The actual (survey) population of the Stillbirth database is stillbirths to Canadian resident women and non-resident women in Canada, and stillbirths to Canadian resident women in some American states.
This survey is a census with a cross-sectional design.
No sampling is done.
Responding to this survey is mandatory.
Data are extracted from administrative files.
Provincial and territorial Vital Statistics Acts (or equivalent legislation) render compulsory the registration of all live births, stillbirths, deaths and marriages within their jurisdictions. These Acts follow, as closely as possible, a Model Vital Statistics Act that was developed to promote uniformity of legislation and reporting practices among the provinces and territories.
The Canadian Vital Statistics system operates under an agreement between the Government of Canada and governments of the provinces and territories. The Vital Statistics Council for Canada, an advisory committee set up by an Order-in-Council, oversees policy and operational matters. All provincial and territorial jurisdictions and Statistics Canada are represented on the Vital Statistics Council. Under the agreement, all registrars collect a specified set of data elements, although any of them may decide to collect additional information.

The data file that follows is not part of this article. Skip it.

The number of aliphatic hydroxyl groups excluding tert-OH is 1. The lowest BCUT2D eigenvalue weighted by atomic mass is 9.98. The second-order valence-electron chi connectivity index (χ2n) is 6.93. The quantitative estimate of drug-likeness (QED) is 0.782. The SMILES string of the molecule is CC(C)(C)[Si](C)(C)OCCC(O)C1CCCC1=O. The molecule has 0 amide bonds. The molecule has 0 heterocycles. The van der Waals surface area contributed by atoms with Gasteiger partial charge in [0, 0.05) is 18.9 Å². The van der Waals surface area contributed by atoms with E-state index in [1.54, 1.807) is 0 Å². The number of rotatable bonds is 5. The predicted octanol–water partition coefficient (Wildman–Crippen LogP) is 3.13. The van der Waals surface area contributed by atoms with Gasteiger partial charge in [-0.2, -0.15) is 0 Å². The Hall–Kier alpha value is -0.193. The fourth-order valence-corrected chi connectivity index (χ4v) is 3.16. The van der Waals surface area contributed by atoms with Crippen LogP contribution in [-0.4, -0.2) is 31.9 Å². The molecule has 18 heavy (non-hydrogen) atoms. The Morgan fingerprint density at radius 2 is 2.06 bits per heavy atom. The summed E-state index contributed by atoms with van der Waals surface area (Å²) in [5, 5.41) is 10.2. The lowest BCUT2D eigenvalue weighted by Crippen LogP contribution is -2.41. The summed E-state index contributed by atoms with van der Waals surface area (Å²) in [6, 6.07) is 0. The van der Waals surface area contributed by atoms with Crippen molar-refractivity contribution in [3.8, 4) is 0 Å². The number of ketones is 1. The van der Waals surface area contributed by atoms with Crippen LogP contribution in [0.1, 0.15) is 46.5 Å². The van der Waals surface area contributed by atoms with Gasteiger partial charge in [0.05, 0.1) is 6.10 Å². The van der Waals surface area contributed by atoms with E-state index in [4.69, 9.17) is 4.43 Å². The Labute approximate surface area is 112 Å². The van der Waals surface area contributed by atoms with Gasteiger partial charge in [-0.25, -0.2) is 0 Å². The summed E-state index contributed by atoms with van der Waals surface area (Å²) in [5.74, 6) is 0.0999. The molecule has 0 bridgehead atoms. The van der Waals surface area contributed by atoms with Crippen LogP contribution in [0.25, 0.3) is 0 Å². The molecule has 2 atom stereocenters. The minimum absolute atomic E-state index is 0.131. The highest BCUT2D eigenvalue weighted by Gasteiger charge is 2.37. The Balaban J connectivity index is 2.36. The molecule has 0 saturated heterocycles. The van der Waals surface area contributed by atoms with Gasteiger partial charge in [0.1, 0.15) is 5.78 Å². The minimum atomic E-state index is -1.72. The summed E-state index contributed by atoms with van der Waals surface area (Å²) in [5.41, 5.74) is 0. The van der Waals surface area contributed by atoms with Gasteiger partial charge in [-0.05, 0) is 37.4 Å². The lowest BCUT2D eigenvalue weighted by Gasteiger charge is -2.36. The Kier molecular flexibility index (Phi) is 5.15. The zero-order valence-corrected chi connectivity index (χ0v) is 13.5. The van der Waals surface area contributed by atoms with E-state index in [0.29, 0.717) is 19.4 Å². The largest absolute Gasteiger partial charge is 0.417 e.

The form for the registration of a stillbirth is usually completed by the parents, who are responsible for filing it with the local, provincial or territorial registrar. Stillbirth registration requires a medical certificate of the cause of stillbirth to be completed by a physician or coroner.
The central Vital Statistics Registry in each province and territory provides data from stillbirth registrations to Statistics Canada. The following statistical data items are reported for each stillbirth by all provinces and territories for inclusion in the Canadian Vital Statistics system (non-exhaustive list):
- Date and place of stillbirth
- Sex, birth weight and gestational age of fetus (See "History, Vital Statistics - Stillbirths Database" for further information on definitions of stillbirth related to birth weight and gestational age).
- Parents' age, marital status and birthplace
- Mother's place of residence
- Type of birth (single or multiple)
All provinces and territories supply microfilm, or optical images of registration forms to Statistics Canada. In addition, Prince Edward Island, Nova Scotia, New Brunswick, Quebec, Ontario and the Western provinces supply machine-readable abstracts of registrations, which contain the required standard information. For Newfoundland and Labrador, and the territories, the required standard information on paper is converted to machine-readable format at Statistics Canada.
Starting with the data for reference year 2006, the electronic transfer was performed by sending the data via the National Routing System (NRS) according to Statistics Canada standards. The effective date for this method of transmission varies by province (2006 for Alberta and British Columbia; 2008 for Manitoba; 2009 for Nova Scotia and 2010 for Prince Edward Island and Ontario).